Time to take a hard look at how we use water
Like so many before me, I choose to call the Roaring Fork Valley home for a variety of reasons. I was wooed by the community of doers, the stern but humbling peaks, the stunning spectacle of the seasons, and the awe-inspiring rivers that have allowed us, all too generously, to play and drink with little thought to their exertion. Regardless of where you call home in the valley, the Colorado, the Roaring Fork and the Crystal rivers are flowing only a short distance away. We are fortunate to be amid some of the best boating and recreation in the state.
The Colorado is a mighty river, but it is being overworked to a breaking point by increasing municipal demands unchecked by a lack of practice in water conservation.
To quote the Colorado Water Conservation Board, Colorado’s, “current statewide water trajectory is neither desirable nor sustainable.” It is time for us to take a hard look at how we use our water, and to put some teeth to the process. In response to severe drought, Gov. Hicklenooper has tasked the CWCB with creating the state’s first-ever water plan.
With this plan, we have the opportunity to set a precedent for how we use, and do not use, water here in Colorado. We are projected to have a 600,000 acre-foot gap in our water supply by 2050. Given that our increasing demand is largely due to population growth, we have a real opportunity to fill that gap by conserving water in and outside our homes.
As was stated by several engaged citizens during the SB 115 hearing with the Water Resource Review Committee held in Glenwood Springs, developing new supply, i.e. building new trans-mountain diversions, is the 800-pound gorilla in the room. Front Range providers feel the option must be kept open, while the Colorado Basin Implementation Plan makes it clear we have no more water to give, and that the Colorado River cannot afford another trans-mountain diversion. At the very least, every other option, including reuse and conservation, must be exhausted before we consider the possibility of diverting more water to the Front Range.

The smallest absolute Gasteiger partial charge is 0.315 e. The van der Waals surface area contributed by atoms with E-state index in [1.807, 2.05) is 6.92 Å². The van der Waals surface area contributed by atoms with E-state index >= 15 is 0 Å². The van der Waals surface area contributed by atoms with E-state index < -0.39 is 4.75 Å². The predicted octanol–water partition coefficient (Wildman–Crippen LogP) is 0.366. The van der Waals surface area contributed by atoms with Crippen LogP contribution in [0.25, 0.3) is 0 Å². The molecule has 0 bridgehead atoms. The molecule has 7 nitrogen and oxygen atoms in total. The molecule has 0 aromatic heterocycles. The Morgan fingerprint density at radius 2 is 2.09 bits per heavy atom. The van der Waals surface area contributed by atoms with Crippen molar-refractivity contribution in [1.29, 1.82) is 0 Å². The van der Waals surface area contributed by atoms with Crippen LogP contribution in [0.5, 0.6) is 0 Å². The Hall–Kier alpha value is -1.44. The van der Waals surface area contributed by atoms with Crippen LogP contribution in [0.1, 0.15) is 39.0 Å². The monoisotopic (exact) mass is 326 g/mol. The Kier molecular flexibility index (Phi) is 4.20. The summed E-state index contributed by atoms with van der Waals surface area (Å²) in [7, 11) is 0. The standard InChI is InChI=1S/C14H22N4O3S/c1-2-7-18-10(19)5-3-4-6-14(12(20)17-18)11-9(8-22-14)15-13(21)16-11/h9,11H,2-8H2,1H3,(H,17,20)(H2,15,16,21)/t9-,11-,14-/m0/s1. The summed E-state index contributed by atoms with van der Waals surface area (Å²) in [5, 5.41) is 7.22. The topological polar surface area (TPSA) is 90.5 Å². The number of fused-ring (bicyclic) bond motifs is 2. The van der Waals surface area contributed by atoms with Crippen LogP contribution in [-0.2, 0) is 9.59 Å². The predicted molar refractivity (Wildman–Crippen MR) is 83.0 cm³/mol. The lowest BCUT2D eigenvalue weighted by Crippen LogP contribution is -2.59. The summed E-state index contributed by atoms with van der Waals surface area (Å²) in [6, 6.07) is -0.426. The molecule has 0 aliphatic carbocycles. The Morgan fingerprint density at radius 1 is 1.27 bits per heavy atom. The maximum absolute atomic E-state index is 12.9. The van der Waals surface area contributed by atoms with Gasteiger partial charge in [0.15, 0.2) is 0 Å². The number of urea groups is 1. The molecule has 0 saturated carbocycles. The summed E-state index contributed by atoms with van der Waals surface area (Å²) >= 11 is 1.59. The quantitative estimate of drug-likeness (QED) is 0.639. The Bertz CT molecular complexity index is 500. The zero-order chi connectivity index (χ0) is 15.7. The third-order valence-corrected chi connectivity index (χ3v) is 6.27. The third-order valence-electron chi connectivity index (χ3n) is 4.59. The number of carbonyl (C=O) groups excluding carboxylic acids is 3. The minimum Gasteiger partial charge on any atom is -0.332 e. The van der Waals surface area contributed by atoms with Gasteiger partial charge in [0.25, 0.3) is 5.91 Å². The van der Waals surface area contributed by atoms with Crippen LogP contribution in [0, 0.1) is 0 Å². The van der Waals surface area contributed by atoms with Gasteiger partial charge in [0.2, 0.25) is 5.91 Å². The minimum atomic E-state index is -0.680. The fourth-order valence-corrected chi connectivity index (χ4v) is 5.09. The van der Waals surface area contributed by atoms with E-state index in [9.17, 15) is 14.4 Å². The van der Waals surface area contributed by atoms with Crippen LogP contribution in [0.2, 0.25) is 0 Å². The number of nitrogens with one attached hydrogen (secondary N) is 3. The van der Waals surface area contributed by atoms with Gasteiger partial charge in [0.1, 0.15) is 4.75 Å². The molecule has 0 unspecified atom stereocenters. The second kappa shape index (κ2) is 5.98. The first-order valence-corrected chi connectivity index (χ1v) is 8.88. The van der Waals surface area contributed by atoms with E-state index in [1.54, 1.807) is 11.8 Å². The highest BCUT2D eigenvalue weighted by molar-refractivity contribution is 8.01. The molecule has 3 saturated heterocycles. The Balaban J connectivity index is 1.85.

In our community, we feel first-hand the very real effects of diverting water from our rivers. It diminishes our quality of life and negatively impacts our vital, local outdoor recreation economy. Worse of all, it strains and degrades our most precious resources flowing through our own back yard.
The Colorado Basin Implementation Plan, crafted by our own Basin Roundtable members, advocates for a statewide commitment to a high conservation goal. With that said, the decisions made in a separate basin could affect our ability to reach or even implement said goal. We are all in this together, and must all recognize and act on the need to conserve water statewide.
What is healthy for recreation is healthy for our rivers and streams. Conservation is the only long-term, forward-thinking solution to an impending water crisis. It solves the problem more quickly and costs significantly less than new, large pipelines and other projects that ship water from basin to basin. Before making hasty water allocation decisions, there should be a statewide initiative to decrease consumption and identify and support water conservation goals. By supporting measures to do so, we will be ensuring the future of the ever growing recreation based economy, which boasts $9 billion annually; this is especially true for the Western Slope. Most importantly, conservation enables us to meet our water demands without sacrificing the health of our rivers. If we set a high conservation goal of a 1 percent reduction per person per year, we can fill the gap without turning to more costly, invasive measures.
We must redefine what stipulates beneficial use. The intrinsic value of our river ecosystem is beneficial use, albeit non-consumptive. It has become increasingly imperative that we re-evaluate water law to reflect the projected impacts of both climate change and population growth as opposed to historical use data. In turn, continued opportunities for recreation will ensure a future of innovative conservationists compelled to act on behalf of the inherent values of the Colorado landscape.
On Dec. 10, the governor will receive the first draft of the water plan. I strongly encourage the CWCB to consider the conservation goal from the Colorado Basin Implementation Plan into the full Colorado Water Plan as we move toward working on a final draft in 2015.
Annie Henderson is a co-founder of the Upper Colorado Private Boaters Association, an affiliate of American Whitewater. She lives in No Name.
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